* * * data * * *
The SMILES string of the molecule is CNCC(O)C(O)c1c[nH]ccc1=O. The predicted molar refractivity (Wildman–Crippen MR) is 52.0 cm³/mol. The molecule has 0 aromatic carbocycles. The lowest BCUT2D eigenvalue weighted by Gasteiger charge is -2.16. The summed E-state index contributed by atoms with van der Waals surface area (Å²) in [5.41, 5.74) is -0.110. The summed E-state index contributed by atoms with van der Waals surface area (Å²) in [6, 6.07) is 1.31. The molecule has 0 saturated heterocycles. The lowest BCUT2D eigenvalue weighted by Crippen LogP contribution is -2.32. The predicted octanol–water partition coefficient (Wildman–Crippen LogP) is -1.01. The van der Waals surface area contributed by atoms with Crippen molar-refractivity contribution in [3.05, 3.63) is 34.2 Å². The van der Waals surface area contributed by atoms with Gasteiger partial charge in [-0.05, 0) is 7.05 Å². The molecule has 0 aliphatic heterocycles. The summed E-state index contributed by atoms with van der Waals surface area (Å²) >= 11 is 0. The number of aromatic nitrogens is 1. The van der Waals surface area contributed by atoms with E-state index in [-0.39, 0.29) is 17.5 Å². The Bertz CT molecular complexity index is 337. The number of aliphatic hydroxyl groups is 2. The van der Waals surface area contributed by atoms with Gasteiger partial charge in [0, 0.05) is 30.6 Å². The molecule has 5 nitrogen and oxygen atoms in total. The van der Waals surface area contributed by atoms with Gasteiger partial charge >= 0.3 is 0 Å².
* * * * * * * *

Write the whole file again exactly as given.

The SMILES string of the molecule is CNCC(O)C(O)c1c[nH]ccc1=O. The predicted molar refractivity (Wildman–Crippen MR) is 52.0 cm³/mol. The molecule has 0 aromatic carbocycles. The lowest BCUT2D eigenvalue weighted by Gasteiger charge is -2.16. The summed E-state index contributed by atoms with van der Waals surface area (Å²) in [5.41, 5.74) is -0.110. The summed E-state index contributed by atoms with van der Waals surface area (Å²) in [6, 6.07) is 1.31. The molecule has 0 saturated heterocycles. The lowest BCUT2D eigenvalue weighted by Crippen LogP contribution is -2.32. The predicted octanol–water partition coefficient (Wildman–Crippen LogP) is -1.01. The van der Waals surface area contributed by atoms with Crippen molar-refractivity contribution in [3.05, 3.63) is 34.2 Å². The van der Waals surface area contributed by atoms with Gasteiger partial charge in [-0.05, 0) is 7.05 Å². The molecule has 0 aliphatic heterocycles. The summed E-state index contributed by atoms with van der Waals surface area (Å²) >= 11 is 0. The number of aromatic nitrogens is 1. The van der Waals surface area contributed by atoms with E-state index in [-0.39, 0.29) is 17.5 Å². The Bertz CT molecular complexity index is 337. The number of aliphatic hydroxyl groups is 2. The van der Waals surface area contributed by atoms with Gasteiger partial charge in [0, 0.05) is 30.6 Å². The molecule has 5 nitrogen and oxygen atoms in total. The van der Waals surface area contributed by atoms with Gasteiger partial charge >= 0.3 is 0 Å².